Standards are essential to the advancement of science and technology. In systems and synthetic biology, numerous standards and associated tools have been developed over the last 16 years. This special issue of the Journal of Integrative Bioinformatics aims to support the exchange, distribution and archiving of these standards, as well as to provide centralised and easily citable access to them.

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Journal of integrative bioinformatics, 13, 1613-4516, 289, 2016

PMID: 28187405


Open Access

Genome-wide base-resolution mapping of DNA methylation in single cells using single-cell bisulfite sequencing (scBS-seq).
Clark SJ, Smallwood SA, Lee HJ, Krueger F, Reik W, Kelsey G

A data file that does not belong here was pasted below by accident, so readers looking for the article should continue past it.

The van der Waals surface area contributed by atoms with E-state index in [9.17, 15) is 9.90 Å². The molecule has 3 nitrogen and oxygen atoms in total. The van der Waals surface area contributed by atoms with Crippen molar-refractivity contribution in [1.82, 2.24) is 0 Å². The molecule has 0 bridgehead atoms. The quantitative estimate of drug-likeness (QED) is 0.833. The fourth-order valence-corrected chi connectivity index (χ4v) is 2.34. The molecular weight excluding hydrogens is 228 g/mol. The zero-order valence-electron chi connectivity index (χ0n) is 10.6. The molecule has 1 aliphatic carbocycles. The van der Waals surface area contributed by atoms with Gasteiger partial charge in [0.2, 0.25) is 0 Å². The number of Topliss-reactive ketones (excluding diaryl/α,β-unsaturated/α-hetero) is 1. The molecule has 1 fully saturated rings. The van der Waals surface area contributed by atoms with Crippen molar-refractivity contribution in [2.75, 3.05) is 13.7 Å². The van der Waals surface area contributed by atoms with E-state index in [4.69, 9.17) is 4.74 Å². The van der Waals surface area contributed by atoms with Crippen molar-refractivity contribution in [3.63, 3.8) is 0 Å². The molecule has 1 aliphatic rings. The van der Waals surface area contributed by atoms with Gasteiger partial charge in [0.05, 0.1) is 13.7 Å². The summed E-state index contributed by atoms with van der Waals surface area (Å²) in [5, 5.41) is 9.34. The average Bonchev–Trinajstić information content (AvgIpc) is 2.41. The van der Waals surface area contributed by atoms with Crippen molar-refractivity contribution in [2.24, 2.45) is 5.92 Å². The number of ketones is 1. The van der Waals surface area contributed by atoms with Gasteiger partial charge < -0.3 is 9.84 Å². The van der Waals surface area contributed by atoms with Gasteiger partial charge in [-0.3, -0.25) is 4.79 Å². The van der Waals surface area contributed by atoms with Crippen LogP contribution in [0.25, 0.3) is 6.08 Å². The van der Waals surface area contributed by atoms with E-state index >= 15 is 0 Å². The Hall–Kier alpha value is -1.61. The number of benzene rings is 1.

DNA methylation (DNAme) is an important epigenetic mark in diverse species. Our current understanding of DNAme is based on measurements from bulk cell samples, which obscures intercellular differences and prevents analyses of rare cell types. Thus, the ability to measure DNAme in single cells has the potential to make important contributions to the understanding of several key biological processes, such as embryonic development, disease progression and aging. We have recently reported a method for generating genome-wide DNAme maps from single cells, using single-cell bisulfite sequencing (scBS-seq), allowing the quantitative measurement of DNAme at up to 50% of CpG dinucleotides throughout the mouse genome. Here we present a detailed protocol for scBS-seq that includes our most recent developments to optimize recovery of CpGs, mapping efficiency and success rate; reduce hands-on time; and increase sample throughput with the option of using an automated liquid handler. We provide step-by-step instructions for each stage of the method, comprising cell lysis and bisulfite (BS) conversion, preamplification and adaptor tagging, library amplification, sequencing and, lastly, alignment and methylation calling. An individual with relevant molecular biology expertise can complete library preparation within 3 d. Subsequent computational steps require 1-3 d for someone with bioinformatics expertise.